Nepal | January 23, 2021

EDITORIAL: A futile move

The Himalayan Times
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The govt move to form the NICC is another futile exercise at turning the clock back as it will give birth to institutional corruption

The government is repeating the same mistake it made some 58 years ago when it set up the National Construction Company Nepal (NCCN). The government has now established yet another construction company – Nepal Infrastructure Construction Company (NICC) – to build government projects. NICC was recently registered with the Office of the Company Registrar with an authorised capital of Rs 10 billion and issued capital worth Rs 3 billion. It will function as an independent company, just like the NCCN. The government’s claim is that with the establishment of the NICC, the private construction sector will become more efficient and accountable, and this will ultimately accelerate development works as per the government targets. The government has said the NICC, which will come under the jurisdiction of the Ministry of Physical Infrastructure and Transport (MoPIT), will mainly engage in the construction of tunnels and large-size  national pride projects that require huge amounts of money and expertise. Besides the MoPIT, the Ministry of Finance, Ministry of Energy, Water Resources and Irrigation and Ministry of Urban Development are its institutional shareholders, with 7.5 million shares in total.

Rajeshwor Gyawali, spokesperson of theMoPIT, says the company has been given executive rights to execute major construction works to be built with government funding. The NICC will construct highways, airports, dry ports, canals, pipelines, substations and transmission lines, among others. It will also carry out pre-feasibility, feasibility, investigation, design, management, detailed project reports and environment impact assessments of projects. Gyawali claims that NICC has not been established to minimise the role of the private sector, but to focus on completing mega projects on time. The company will have seven directors in the board, represented by the concerned ministries, and it will take major decisions related to construction works. The company is yet to open its office.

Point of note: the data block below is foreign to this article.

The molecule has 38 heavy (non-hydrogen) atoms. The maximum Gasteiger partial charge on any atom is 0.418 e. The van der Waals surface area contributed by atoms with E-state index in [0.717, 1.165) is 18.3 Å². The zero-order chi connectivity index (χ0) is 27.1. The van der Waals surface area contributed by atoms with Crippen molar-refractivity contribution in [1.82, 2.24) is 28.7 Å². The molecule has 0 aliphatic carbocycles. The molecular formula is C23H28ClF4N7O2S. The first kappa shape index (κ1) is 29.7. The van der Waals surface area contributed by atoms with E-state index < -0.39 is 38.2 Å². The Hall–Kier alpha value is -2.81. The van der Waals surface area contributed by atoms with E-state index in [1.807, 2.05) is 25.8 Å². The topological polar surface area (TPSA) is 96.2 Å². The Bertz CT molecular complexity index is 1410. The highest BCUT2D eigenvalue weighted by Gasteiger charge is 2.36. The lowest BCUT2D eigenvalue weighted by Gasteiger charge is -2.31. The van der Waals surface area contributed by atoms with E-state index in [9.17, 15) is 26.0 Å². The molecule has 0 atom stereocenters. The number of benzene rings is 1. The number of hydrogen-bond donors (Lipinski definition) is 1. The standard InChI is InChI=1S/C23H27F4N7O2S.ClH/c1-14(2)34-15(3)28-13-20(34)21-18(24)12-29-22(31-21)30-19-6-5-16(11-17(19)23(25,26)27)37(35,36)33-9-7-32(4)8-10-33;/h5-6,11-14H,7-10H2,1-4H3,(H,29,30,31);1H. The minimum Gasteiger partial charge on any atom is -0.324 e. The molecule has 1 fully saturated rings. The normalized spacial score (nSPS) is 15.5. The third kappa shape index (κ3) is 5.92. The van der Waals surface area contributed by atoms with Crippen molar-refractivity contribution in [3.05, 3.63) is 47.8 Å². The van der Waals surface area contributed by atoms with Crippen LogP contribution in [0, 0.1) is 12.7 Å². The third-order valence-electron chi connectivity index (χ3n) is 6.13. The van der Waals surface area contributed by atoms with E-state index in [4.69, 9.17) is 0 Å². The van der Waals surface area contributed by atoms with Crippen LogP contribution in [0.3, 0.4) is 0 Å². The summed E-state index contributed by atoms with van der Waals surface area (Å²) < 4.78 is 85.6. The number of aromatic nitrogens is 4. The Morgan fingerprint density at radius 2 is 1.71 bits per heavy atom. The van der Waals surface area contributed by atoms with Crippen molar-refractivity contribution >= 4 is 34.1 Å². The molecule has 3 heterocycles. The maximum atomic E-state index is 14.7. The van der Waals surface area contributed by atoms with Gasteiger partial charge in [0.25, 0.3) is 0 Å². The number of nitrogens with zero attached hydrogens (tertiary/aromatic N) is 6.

Needless to say, there isn’t a single government project that has been completed on time. Delay in works has not only resulted in cost overruns, but has also led to compromise in the quality of work. All government works are built by the private sector on a contract basis, but their quality are substandard due to the government agencies’ poor monitoring and laxity in implementing the rules and regulations. So there is no guarantee that the NICC will be able to perform well given its bureaucratic structure. The company is doomed, just like the NCCN, which folded up in 2010 for failing to live up to its objectives when it was formed way back in 1961 with Israeli government assistance. The private sector is sceptical  about its ability to build big projects and has said it can be “a tool for yet another institutional corruption”. It might bag big contracts from the government and ultimately give them to the private sector as petty contracts to finish the jobs. NICC will take years to acquire technical know-how and management skills to develop as a fully functional institution. The government should learn lessons from the NCCN of how it miserably failed to survive over time. This will be yet another futile exercise at turning the clock back.

Migrants’ initiatives

The government’s decision to recognise and felicitate returnee migrant workers for their entrepreneurial initiatives should help promote entrepreneurship among those returning from foreign employment. The government has awarded the best migrant entrepreneurs with cash prizes of Rs. 100,000 and 50,000. Their enterprises were selected based on use of local resources, investment amount, tax compliance, employment creation and energy use.

Millions of young Nepali workers are today working in a host of countries, mostly in the Gulf countries, Malaysia and South Korea. Despite the many hardships they face while working abroad, the migrant workers learn a lot of things there, namely, the local language, way of life and, of course, work skills. Quite a few returnee migrant workers have already put their money, skills and knowledge to start profitable ventures, especially in the agro-sector, serving as a source of inspiration to neighbours and others. The country holds myriad opportunities for entrepreneurship, and it is the duty of the government to help the returning migrant workers channel their money and skills into the productive sector.

A version of this article appears in print on July 16, 2019 of The Himalayan Times.

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